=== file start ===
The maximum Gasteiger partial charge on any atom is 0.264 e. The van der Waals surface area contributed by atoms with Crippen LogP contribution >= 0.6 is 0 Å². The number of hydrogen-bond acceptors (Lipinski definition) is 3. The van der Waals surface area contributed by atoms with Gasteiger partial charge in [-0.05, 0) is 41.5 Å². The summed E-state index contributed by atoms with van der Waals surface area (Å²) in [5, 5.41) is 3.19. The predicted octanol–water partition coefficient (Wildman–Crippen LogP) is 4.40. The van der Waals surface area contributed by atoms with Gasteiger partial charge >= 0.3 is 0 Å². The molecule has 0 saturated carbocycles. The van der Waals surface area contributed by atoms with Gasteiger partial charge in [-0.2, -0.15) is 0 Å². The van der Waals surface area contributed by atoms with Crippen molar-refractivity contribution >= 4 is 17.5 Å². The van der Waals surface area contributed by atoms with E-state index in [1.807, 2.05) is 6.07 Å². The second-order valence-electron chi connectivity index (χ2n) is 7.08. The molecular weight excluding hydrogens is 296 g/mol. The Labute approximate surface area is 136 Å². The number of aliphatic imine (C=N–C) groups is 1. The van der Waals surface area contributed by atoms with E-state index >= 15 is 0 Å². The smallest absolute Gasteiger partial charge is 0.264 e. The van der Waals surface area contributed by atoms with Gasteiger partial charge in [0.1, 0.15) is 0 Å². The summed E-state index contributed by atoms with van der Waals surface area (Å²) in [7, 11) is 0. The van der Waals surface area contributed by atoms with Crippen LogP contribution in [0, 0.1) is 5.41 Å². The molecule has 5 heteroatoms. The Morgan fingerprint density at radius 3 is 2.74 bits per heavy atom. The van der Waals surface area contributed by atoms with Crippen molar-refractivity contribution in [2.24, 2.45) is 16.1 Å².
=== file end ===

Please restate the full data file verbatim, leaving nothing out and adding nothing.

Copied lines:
The maximum Gasteiger partial charge on any atom is 0.264 e. The van der Waals surface area contributed by atoms with Crippen LogP contribution >= 0.6 is 0 Å². The number of hydrogen-bond acceptors (Lipinski definition) is 3. The van der Waals surface area contributed by atoms with Gasteiger partial charge in [-0.05, 0) is 41.5 Å². The summed E-state index contributed by atoms with van der Waals surface area (Å²) in [5, 5.41) is 3.19. The predicted octanol–water partition coefficient (Wildman–Crippen LogP) is 4.40. The van der Waals surface area contributed by atoms with Gasteiger partial charge >= 0.3 is 0 Å². The molecule has 0 saturated carbocycles. The van der Waals surface area contributed by atoms with Gasteiger partial charge in [-0.2, -0.15) is 0 Å². The van der Waals surface area contributed by atoms with Crippen molar-refractivity contribution >= 4 is 17.5 Å². The van der Waals surface area contributed by atoms with E-state index in [1.807, 2.05) is 6.07 Å². The second-order valence-electron chi connectivity index (χ2n) is 7.08. The molecular weight excluding hydrogens is 296 g/mol. The Labute approximate surface area is 136 Å². The number of aliphatic imine (C=N–C) groups is 1. The van der Waals surface area contributed by atoms with E-state index >= 15 is 0 Å². The smallest absolute Gasteiger partial charge is 0.264 e. The van der Waals surface area contributed by atoms with Gasteiger partial charge in [0.1, 0.15) is 0 Å². The summed E-state index contributed by atoms with van der Waals surface area (Å²) in [7, 11) is 0. The van der Waals surface area contributed by atoms with Crippen LogP contribution in [0, 0.1) is 5.41 Å². The molecule has 5 heteroatoms. The Morgan fingerprint density at radius 3 is 2.74 bits per heavy atom. The van der Waals surface area contributed by atoms with Crippen molar-refractivity contribution in [2.24, 2.45) is 16.1 Å².